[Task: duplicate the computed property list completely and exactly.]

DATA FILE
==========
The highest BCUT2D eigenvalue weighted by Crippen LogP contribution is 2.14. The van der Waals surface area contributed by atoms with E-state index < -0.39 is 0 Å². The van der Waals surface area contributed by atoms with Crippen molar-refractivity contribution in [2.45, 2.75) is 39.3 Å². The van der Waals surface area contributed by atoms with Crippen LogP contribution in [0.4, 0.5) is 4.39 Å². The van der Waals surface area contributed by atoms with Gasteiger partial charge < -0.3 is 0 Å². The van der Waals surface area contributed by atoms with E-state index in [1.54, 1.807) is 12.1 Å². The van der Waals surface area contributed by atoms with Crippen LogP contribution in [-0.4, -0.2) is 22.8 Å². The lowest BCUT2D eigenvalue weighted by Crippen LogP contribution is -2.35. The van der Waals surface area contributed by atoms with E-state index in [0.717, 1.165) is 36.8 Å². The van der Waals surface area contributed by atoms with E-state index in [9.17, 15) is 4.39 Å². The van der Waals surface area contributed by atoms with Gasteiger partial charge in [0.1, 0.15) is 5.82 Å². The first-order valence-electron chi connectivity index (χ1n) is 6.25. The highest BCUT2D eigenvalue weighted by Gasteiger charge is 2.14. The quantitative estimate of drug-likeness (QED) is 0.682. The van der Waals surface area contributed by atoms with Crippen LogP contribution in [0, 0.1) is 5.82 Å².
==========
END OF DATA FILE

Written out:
The highest BCUT2D eigenvalue weighted by Crippen LogP contribution is 2.14. The van der Waals surface area contributed by atoms with E-state index < -0.39 is 0 Å². The van der Waals surface area contributed by atoms with Crippen molar-refractivity contribution in [2.45, 2.75) is 39.3 Å². The van der Waals surface area contributed by atoms with Crippen LogP contribution in [0.4, 0.5) is 4.39 Å². The van der Waals surface area contributed by atoms with Gasteiger partial charge < -0.3 is 0 Å². The van der Waals surface area contributed by atoms with E-state index in [1.54, 1.807) is 12.1 Å². The van der Waals surface area contributed by atoms with Crippen LogP contribution in [-0.4, -0.2) is 22.8 Å². The lowest BCUT2D eigenvalue weighted by Crippen LogP contribution is -2.35. The van der Waals surface area contributed by atoms with E-state index in [0.717, 1.165) is 36.8 Å². The van der Waals surface area contributed by atoms with E-state index in [9.17, 15) is 4.39 Å². The van der Waals surface area contributed by atoms with Gasteiger partial charge in [0.1, 0.15) is 5.82 Å². The first-order valence-electron chi connectivity index (χ1n) is 6.25. The highest BCUT2D eigenvalue weighted by Gasteiger charge is 2.14. The quantitative estimate of drug-likeness (QED) is 0.682. The van der Waals surface area contributed by atoms with Crippen LogP contribution in [0, 0.1) is 5.82 Å².